apiVersion: v1 kind: Service metadata: name: jenkins-instance namespace: jenkins-instance spec: ports: - protocol: TCP port: 8080 targetPort: 8080 name: master selector: app: master type: NodePort
Create a .yml file for Jenkins instance service (In our case
jenkins-instance-service.yml) and create the service. In this tutorial, I am
kubectl create -f jenkins-instance-service.yml
This will create the Jenkins instance service and throw the below output.
service “Jenkins-instance” created
2. Jenkins Service Discovery Service
Now, we are going to create another service for service discovery which will help us to route the external traffic to Jenkins-instance clusters. Just like Jenkins-instance service, we must create .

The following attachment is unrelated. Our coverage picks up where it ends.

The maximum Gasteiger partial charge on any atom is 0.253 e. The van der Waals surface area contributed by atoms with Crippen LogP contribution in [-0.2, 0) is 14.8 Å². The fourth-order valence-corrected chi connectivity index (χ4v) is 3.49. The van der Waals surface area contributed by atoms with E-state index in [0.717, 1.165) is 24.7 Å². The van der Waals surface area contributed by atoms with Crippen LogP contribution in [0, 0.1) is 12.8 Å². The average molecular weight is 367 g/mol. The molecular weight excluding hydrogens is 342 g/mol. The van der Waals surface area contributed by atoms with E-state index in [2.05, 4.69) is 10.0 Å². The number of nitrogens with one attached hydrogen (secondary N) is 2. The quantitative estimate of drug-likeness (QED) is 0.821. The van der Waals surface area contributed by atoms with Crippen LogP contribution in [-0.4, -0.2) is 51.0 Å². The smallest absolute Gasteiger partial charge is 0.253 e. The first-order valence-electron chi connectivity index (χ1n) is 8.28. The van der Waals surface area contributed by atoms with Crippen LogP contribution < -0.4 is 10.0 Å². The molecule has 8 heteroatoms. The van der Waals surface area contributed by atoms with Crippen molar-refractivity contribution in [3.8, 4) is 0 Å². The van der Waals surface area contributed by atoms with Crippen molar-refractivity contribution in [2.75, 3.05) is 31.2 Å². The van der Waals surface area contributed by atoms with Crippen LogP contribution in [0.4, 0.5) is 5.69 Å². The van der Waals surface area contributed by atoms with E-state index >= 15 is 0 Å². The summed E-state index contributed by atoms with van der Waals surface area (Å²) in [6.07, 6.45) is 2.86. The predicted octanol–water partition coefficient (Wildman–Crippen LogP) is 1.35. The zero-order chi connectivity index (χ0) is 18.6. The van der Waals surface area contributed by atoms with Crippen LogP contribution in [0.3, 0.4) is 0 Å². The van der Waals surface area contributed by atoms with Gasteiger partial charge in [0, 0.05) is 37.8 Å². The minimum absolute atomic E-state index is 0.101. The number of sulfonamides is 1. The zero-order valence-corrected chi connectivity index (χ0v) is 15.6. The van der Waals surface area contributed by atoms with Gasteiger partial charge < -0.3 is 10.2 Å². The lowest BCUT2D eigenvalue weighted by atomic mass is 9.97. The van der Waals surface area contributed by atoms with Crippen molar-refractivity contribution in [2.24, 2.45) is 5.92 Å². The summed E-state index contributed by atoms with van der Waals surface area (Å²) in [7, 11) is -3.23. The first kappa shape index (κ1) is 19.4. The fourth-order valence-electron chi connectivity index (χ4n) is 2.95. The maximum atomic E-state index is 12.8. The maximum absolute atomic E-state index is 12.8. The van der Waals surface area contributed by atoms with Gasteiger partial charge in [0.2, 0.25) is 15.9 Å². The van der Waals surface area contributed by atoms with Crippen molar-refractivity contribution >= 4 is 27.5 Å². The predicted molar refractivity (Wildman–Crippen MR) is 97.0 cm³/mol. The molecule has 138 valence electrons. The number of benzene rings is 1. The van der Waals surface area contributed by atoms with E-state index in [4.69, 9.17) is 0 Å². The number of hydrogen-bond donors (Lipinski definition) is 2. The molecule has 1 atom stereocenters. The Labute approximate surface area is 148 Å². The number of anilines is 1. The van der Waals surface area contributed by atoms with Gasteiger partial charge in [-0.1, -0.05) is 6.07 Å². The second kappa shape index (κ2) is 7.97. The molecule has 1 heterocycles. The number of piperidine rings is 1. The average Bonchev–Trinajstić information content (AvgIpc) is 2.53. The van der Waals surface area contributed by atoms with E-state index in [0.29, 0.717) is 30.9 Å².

apiVersion: v1 kind: Service metadata: name: jenkins-service-discovery namespace: jenkins spec: selector: app: master ports: - protocol: TCP port: 3838 targetPort: 3838 name: slaves
In this, we are defining port 3838 for service discovery ports. Make your network configuration according to that.
Just like Jenkins-instance service, pass the kubectl command to create the service discovery service.
kubectl create -f jenkins-service-discovery-service.yml
This will create the service and should throw the following output.
service “jenkins-service-discovery” created
3. Create Docker Image with required plugins
To create Kubernetes clusters, Docker image is very important. So, we are going to create the docker image and push it to your docker registry so that we can use it when we deploy the application in Kubernetes. Use the below